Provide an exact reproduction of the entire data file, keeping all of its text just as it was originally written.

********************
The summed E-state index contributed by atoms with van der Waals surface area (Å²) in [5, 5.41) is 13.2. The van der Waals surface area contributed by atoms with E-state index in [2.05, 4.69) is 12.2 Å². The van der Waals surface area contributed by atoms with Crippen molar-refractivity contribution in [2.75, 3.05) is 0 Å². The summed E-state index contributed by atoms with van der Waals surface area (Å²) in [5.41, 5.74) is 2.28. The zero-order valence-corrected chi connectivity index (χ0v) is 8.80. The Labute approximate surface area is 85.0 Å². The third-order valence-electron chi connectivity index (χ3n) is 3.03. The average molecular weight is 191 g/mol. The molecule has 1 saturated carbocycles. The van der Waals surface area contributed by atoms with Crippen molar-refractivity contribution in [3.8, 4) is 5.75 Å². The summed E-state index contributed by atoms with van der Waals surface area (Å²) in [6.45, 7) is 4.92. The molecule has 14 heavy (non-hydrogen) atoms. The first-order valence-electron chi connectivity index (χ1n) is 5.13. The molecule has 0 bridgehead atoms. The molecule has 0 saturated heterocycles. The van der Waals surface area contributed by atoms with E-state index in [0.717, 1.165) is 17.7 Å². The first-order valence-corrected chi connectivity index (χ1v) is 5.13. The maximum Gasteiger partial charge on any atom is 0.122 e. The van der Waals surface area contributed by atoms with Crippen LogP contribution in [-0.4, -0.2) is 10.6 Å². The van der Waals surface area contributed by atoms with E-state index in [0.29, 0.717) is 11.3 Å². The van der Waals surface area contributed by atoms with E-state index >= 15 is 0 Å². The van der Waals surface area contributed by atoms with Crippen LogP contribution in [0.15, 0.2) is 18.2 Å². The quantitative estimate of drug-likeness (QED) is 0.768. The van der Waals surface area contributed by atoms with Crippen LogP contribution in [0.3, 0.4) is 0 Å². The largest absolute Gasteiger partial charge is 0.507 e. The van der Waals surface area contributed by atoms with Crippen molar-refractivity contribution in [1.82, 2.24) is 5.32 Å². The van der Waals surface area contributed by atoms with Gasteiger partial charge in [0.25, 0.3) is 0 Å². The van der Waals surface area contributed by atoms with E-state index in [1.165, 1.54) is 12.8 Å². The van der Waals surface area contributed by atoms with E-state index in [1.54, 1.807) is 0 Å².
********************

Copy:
The summed E-state index contributed by atoms with van der Waals surface area (Å²) in [5, 5.41) is 13.2. The van der Waals surface area contributed by atoms with E-state index in [2.05, 4.69) is 12.2 Å². The van der Waals surface area contributed by atoms with Crippen molar-refractivity contribution in [2.75, 3.05) is 0 Å². The summed E-state index contributed by atoms with van der Waals surface area (Å²) in [5.41, 5.74) is 2.28. The zero-order valence-corrected chi connectivity index (χ0v) is 8.80. The Labute approximate surface area is 85.0 Å². The third-order valence-electron chi connectivity index (χ3n) is 3.03. The average molecular weight is 191 g/mol. The molecule has 1 saturated carbocycles. The van der Waals surface area contributed by atoms with Crippen molar-refractivity contribution in [3.8, 4) is 5.75 Å². The summed E-state index contributed by atoms with van der Waals surface area (Å²) in [6.45, 7) is 4.92. The molecule has 14 heavy (non-hydrogen) atoms. The first-order valence-electron chi connectivity index (χ1n) is 5.13. The molecule has 0 bridgehead atoms. The molecule has 0 saturated heterocycles. The van der Waals surface area contributed by atoms with E-state index in [0.717, 1.165) is 17.7 Å². The first-order valence-corrected chi connectivity index (χ1v) is 5.13. The maximum Gasteiger partial charge on any atom is 0.122 e. The van der Waals surface area contributed by atoms with Crippen LogP contribution in [-0.4, -0.2) is 10.6 Å². The van der Waals surface area contributed by atoms with E-state index in [0.29, 0.717) is 11.3 Å². The van der Waals surface area contributed by atoms with E-state index >= 15 is 0 Å². The van der Waals surface area contributed by atoms with Crippen LogP contribution in [0.15, 0.2) is 18.2 Å². The quantitative estimate of drug-likeness (QED) is 0.768. The van der Waals surface area contributed by atoms with Crippen LogP contribution in [0.3, 0.4) is 0 Å². The largest absolute Gasteiger partial charge is 0.507 e. The van der Waals surface area contributed by atoms with Crippen molar-refractivity contribution in [1.82, 2.24) is 5.32 Å². The van der Waals surface area contributed by atoms with Gasteiger partial charge in [0.25, 0.3) is 0 Å². The van der Waals surface area contributed by atoms with E-state index in [1.165, 1.54) is 12.8 Å². The van der Waals surface area contributed by atoms with E-state index in [1.54, 1.807) is 0 Å².